Bunny Hammersla, Edmonds artist and former gallery owner

Bunny Hammersla

Born Carol Mae Gillett in Gary, Indiana, on Sept. 19, 1925, Bunny Hammersla died peacefully in Seattle on October 11, 2017, after a brief illness. Her father’s work with Standard Oil took the family around the Great Lakes, so she was raised in Michigan, Minnesota, Illinois, and Wisconsin. After Bunny graduated from high school in Superior, Wisconsin, the family moved first to Orcas Island and then to Bellingham.

In 1949, Bunny married Bill Hammersla, a Seattle native and then a University of Washington accounting student (who later worked at Safeco Corporation from 1953 through 1986). Bunny and Bill lived first on a houseboat on Lake Union, then migrated north, ultimately settling in Edmonds in 1958. Bill died in 2012, after he and Bunny had been married more than 63 years. In 2015, Bunny moved to Seattle, where she lived first at Bayview Manor and then at The Terraces at Skyline.

Bunny started painting in childhood. A sporting goods store in Superior sponsored a competition for a painting to be displayed in its window to help sell ice skates. Bunny won a cash prize for her painting of a skater. She though to herself, “Oh man, you can get paid money for this!” Bunny later took art classes at Western Washington University and the University of Washington, but was mainly a self-taught artist. For six years, she did poster design for Pacific Telephone and Telegraph in Seattle; for two years, Bunny did cartoons for the Mother Goose television program on the ABC affiliate in Seattle. From 1976 to 1984, she operated the Hammersla Gallery on Main Street in Edmonds, showing the art of other Pacific Northwest artists as well as a bit of her own. Bunny produced more than 1,000 paintings, mostly landscapes, in acrylic, oil and watercolor, and won numerous awards in juried art shows. Her work was shown in numerous Seattle-area galleries and three times at the Frye Museum, and is represented in many collections, including those of the City of Mountlake Terrace and the Edmonds Art Festival Commission.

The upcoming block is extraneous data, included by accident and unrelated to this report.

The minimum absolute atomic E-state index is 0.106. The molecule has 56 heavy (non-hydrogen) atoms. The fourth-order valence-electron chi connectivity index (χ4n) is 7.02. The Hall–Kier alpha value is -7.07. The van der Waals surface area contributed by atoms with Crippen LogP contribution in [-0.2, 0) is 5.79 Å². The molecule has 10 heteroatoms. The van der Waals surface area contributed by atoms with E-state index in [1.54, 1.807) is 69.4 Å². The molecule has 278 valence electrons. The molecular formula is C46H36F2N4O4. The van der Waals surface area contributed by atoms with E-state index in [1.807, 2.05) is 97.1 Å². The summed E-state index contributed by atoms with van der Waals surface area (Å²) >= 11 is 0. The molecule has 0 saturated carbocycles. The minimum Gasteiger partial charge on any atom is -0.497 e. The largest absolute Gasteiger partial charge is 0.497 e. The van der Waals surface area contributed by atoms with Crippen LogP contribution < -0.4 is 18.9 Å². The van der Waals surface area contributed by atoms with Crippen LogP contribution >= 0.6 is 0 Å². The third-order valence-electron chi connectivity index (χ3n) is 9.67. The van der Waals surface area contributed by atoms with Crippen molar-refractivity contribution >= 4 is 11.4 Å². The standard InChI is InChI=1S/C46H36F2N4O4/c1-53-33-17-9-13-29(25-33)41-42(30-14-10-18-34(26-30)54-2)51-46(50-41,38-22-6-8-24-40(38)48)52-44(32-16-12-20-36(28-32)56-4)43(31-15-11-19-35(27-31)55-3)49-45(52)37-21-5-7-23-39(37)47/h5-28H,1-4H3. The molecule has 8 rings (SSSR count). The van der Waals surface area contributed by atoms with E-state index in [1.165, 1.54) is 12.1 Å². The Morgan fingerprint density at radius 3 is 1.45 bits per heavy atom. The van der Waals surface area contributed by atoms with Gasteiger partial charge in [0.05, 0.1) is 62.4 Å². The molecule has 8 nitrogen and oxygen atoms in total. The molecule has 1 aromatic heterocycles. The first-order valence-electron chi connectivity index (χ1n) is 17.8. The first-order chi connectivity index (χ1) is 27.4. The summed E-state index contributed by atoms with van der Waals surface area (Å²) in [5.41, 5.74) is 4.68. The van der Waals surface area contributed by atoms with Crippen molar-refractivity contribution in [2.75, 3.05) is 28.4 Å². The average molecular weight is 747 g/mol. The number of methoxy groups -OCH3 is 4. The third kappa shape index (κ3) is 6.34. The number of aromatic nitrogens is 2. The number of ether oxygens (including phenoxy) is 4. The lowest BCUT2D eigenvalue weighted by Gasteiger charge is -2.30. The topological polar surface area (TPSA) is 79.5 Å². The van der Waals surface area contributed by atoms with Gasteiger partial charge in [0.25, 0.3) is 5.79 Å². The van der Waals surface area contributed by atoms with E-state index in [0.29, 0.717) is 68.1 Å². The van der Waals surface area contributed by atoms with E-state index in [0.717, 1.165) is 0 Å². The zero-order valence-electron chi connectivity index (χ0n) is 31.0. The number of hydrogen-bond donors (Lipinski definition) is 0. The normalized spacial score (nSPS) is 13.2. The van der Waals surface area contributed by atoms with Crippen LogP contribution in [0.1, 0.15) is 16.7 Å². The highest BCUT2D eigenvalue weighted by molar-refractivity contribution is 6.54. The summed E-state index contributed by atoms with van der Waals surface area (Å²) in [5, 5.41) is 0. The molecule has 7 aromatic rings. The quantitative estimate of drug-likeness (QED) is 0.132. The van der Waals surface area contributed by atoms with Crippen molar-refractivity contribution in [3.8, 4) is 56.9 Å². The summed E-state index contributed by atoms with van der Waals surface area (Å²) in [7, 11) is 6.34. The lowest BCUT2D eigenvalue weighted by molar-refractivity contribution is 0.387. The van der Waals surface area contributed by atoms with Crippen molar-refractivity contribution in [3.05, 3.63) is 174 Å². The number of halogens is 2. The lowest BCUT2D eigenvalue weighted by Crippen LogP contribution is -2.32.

Bunny was also a musician, playing piano, accordion, and electronic keyboard. She volunteered as the pianist at the weekly “senior dances” at the Edmonds Senior Center for fifteen years. When Bill brought home an early personal computer in 1980, Bunny figured out how to write music on it; her article, Composing Music on the PC, was published in PC Magazine. She also volunteered at Stevens Memorial Hospital (now Swedish Edmonds) for approximately ten years.

Bunny and Bill traveled widely and often, especially after the children left home. They visited 76 countries and all seven continents. Bunny enjoyed Scrabble, playing weekly over lunch for many years with her best friend Ann Rutter. She also enjoyed skiing and family get-togethers and, until she moved to Seattle, continued to walk two laps of Alderwood Mall six mornings a week with a wonderful group of friends.

Much more than her many talents and accomplishments, Bunny was a warm and loving person, with a dry wit and a big heart. She will be greatly missed by her two surviving children–daughter Joni Ostergaard (husband Will Patton) of Seattle and son Bruce Hammersla (wife Pam) of Port Orange, Florida–and her four grandchildren–Bennett Ostergaard (wife Chera) of Bothell, Morgan Patton of New York City, Brody Ford (wife Marcelle) of Auburn, and Bryan Ford (wife Erin), also of Port Orange. In addition to her husband Bill, Bunny was predeceased in 1976 by her son Bill and in 2013 by both of her siblings, Doreen Merrell and Bruce Gillett.

At Bunny’s request, there will be no services. Memorial contributions, if desired, can be made to the Edmonds Senior Center or to the Swedish Medical Center Foundation.

Please share your memories of Bunny at www.becksfuneralhome.com.


Leave a Reply

Your email address will not be published. Required fields are marked *

Real first and last names — as well as city of residence — are required for all commenters.
This is so we can verify your identity before approving your comment.

By commenting here you agree to abide by our Code of Conduct. Please read our code at the bottom of this page before commenting.